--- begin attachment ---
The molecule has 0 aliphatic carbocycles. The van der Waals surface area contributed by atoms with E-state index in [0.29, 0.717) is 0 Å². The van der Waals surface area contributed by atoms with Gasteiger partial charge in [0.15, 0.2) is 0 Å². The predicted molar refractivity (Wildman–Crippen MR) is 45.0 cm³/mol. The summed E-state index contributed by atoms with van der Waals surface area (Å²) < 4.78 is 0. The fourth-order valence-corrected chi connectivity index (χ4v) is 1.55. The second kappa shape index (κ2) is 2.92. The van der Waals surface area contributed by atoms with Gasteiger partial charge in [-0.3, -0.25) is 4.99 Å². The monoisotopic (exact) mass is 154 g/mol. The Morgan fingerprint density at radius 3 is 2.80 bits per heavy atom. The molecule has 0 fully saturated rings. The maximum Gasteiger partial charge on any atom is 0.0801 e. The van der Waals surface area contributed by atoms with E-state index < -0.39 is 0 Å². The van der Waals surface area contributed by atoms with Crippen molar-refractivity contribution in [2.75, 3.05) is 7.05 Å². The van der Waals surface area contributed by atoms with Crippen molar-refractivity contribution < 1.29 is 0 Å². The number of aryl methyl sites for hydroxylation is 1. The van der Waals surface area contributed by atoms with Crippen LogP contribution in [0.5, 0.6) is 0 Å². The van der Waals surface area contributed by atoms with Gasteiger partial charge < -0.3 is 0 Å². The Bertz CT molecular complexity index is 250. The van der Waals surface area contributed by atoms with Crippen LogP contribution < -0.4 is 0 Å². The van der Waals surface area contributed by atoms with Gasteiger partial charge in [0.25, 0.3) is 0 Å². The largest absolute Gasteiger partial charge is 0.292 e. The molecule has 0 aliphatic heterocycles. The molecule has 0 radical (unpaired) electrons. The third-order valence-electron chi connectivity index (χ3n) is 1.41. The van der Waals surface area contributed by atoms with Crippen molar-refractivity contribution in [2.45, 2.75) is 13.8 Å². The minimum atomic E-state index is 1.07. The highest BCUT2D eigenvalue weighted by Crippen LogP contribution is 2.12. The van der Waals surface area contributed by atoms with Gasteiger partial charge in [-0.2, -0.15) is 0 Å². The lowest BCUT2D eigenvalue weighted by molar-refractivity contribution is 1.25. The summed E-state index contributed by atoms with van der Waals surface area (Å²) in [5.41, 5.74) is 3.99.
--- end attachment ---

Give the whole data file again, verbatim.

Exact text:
The molecule has 0 aliphatic carbocycles. The van der Waals surface area contributed by atoms with E-state index in [0.29, 0.717) is 0 Å². The van der Waals surface area contributed by atoms with Gasteiger partial charge in [0.15, 0.2) is 0 Å². The predicted molar refractivity (Wildman–Crippen MR) is 45.0 cm³/mol. The summed E-state index contributed by atoms with van der Waals surface area (Å²) < 4.78 is 0. The fourth-order valence-corrected chi connectivity index (χ4v) is 1.55. The second kappa shape index (κ2) is 2.92. The van der Waals surface area contributed by atoms with Gasteiger partial charge in [-0.3, -0.25) is 4.99 Å². The monoisotopic (exact) mass is 154 g/mol. The Morgan fingerprint density at radius 3 is 2.80 bits per heavy atom. The molecule has 0 fully saturated rings. The maximum Gasteiger partial charge on any atom is 0.0801 e. The van der Waals surface area contributed by atoms with E-state index < -0.39 is 0 Å². The van der Waals surface area contributed by atoms with Crippen molar-refractivity contribution in [2.75, 3.05) is 7.05 Å². The van der Waals surface area contributed by atoms with Crippen molar-refractivity contribution < 1.29 is 0 Å². The number of aryl methyl sites for hydroxylation is 1. The van der Waals surface area contributed by atoms with Crippen LogP contribution in [0.5, 0.6) is 0 Å². The van der Waals surface area contributed by atoms with Gasteiger partial charge < -0.3 is 0 Å². The Bertz CT molecular complexity index is 250. The van der Waals surface area contributed by atoms with Crippen LogP contribution < -0.4 is 0 Å². The van der Waals surface area contributed by atoms with Gasteiger partial charge in [0.25, 0.3) is 0 Å². The largest absolute Gasteiger partial charge is 0.292 e. The molecule has 0 aliphatic heterocycles. The molecule has 0 radical (unpaired) electrons. The third-order valence-electron chi connectivity index (χ3n) is 1.41. The van der Waals surface area contributed by atoms with Crippen molar-refractivity contribution in [2.45, 2.75) is 13.8 Å². The minimum atomic E-state index is 1.07. The highest BCUT2D eigenvalue weighted by Crippen LogP contribution is 2.12. The van der Waals surface area contributed by atoms with Gasteiger partial charge in [-0.2, -0.15) is 0 Å². The lowest BCUT2D eigenvalue weighted by molar-refractivity contribution is 1.25. The summed E-state index contributed by atoms with van der Waals surface area (Å²) in [5.41, 5.74) is 3.99.